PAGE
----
Yet this is exactly what’s happening. And it’s creating a raft – actually, a super tanker – of problems. Firstly, with such a damaged and fragmented framework to operate within, AI’s been forced to make decisions about who gets hired or even who sees job ads.

This can lead to indirect discrimination and bias. In fact, UK GDPR rules restrict employers from making solely automated hiring decisions[v]. The ICO is now investigating rule breaking[vi]. The EU and US are also legislating.

Secondly, once AI has chosen candidates, it has the task of referencing. Or in other words, checking to see if a candidate is lying. Really? If the hiring process worked, referencing wouldn’t exist. Every word on a CV would be true.

Rather than address the problem, AI begins digging through hundreds of databases to get every detail it can about the applicant. Credit scores, social media posts, tax status, education, convictions. It’s muckraking on an industrial scale. Perhaps even stalking. There’s no regard for relevance to the job, let alone privacy. In short, employers are overstepping the boundaries massively.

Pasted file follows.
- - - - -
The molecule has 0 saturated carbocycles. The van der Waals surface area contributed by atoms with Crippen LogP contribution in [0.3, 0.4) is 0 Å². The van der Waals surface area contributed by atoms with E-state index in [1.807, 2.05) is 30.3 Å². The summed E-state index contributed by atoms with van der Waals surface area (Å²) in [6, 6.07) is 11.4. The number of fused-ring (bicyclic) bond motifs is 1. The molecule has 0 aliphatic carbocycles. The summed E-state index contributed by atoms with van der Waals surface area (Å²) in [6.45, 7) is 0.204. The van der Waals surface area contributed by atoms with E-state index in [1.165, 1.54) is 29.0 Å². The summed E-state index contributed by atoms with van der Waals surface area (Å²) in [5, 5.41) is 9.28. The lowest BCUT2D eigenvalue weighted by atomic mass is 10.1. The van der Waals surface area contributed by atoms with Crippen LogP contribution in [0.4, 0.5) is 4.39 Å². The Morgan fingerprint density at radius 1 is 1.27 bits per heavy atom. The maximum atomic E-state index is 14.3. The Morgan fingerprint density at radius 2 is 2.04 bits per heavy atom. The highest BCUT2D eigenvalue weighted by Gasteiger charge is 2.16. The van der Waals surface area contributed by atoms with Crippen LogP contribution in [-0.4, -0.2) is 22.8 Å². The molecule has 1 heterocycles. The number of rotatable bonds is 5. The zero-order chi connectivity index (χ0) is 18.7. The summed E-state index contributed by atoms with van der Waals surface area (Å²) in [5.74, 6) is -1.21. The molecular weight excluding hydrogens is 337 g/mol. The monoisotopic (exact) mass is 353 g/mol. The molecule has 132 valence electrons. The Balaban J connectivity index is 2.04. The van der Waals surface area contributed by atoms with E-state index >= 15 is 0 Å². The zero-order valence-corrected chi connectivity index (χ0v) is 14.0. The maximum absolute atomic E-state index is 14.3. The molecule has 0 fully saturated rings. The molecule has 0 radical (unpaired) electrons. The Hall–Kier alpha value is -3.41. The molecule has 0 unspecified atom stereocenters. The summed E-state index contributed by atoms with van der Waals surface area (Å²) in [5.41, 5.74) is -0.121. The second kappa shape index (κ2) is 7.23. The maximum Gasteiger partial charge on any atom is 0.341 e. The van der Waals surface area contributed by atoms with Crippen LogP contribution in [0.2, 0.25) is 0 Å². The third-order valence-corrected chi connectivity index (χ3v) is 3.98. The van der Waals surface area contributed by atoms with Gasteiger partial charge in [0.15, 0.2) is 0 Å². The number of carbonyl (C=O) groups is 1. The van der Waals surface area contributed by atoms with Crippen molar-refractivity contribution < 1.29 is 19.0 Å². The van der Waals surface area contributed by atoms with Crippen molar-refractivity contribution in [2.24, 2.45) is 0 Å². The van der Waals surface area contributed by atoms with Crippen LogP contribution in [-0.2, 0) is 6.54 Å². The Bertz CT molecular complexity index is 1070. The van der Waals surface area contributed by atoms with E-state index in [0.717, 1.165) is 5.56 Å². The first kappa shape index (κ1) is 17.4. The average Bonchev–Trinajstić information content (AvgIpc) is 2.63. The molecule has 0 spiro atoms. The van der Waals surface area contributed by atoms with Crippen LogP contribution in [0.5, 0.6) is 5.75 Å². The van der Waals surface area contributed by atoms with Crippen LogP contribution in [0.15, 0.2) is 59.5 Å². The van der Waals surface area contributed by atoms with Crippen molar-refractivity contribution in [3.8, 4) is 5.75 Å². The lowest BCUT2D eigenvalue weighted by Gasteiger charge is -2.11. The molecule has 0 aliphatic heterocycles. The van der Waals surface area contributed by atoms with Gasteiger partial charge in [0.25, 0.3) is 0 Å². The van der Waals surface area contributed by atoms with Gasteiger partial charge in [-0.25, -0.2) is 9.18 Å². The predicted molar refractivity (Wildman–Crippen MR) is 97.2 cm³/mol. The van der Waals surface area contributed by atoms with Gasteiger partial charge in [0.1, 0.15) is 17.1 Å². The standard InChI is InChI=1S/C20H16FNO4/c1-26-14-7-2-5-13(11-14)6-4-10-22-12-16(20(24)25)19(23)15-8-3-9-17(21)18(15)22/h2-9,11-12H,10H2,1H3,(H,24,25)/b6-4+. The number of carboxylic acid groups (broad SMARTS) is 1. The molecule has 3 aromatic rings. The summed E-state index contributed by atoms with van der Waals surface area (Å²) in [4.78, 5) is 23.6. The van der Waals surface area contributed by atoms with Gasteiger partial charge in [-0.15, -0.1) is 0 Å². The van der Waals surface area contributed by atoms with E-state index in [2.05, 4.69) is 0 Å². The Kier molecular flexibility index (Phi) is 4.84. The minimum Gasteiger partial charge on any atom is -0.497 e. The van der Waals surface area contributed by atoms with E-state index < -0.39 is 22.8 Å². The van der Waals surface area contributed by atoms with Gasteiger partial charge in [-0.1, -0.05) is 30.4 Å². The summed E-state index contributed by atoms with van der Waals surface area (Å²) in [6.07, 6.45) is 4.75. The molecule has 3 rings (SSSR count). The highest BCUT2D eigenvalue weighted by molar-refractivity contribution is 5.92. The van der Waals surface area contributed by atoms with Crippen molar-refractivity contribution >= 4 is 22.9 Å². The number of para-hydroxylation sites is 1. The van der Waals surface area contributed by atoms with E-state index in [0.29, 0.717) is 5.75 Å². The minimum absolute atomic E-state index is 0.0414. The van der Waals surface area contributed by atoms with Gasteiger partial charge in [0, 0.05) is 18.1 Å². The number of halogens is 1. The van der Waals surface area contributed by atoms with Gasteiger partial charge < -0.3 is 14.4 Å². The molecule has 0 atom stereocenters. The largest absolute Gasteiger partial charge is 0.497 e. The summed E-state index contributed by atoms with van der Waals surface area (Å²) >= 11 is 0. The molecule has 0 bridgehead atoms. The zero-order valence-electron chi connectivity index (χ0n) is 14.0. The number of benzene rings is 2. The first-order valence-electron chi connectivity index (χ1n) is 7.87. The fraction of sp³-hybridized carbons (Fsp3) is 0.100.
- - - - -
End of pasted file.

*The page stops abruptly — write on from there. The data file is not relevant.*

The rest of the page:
Thirdly, in doing all of this, AI draws upon huge volumes of data that humans can never hope to understand. As a result, it cannot ‘explain’ its decisions simply. The AI becomes a sealed black box that holds people’s futures inexplicably within. It obscures the thousands of turns it took to get to the destination precisely because the journey was so arduous.

With this in mind, HR leaders need to ask themselves whether they want to allow people’s livelihoods to be decided by a supercharged bull rampaging through the china shop of recruitment at a thousand miles an hour. It’s not good for jobseekers, could be in breach of the law and puts the reputation of employers under the spotlight.

The looming battle
This begs the question, what can be done? What solutions can enter the fray to fight off troublesome AI? The answer lies in fixing the recruitment process. Enter Web3 technologies. These include blockchain, decentralisation, digital identities and verifiable credentials. Together, they form the backbone of what could be the world’s first modern hiring ecosystem.

In such an instance, jobseekers would have an upgraded, smart CV held securely on their phone in a decentralised app-based wallet. This can grow alongside their career and would hold verified proof of qualifications from education and skills bodies. It would be easy to share and would allow employers to find jobseekers based solely on the skills needed, rather than identity.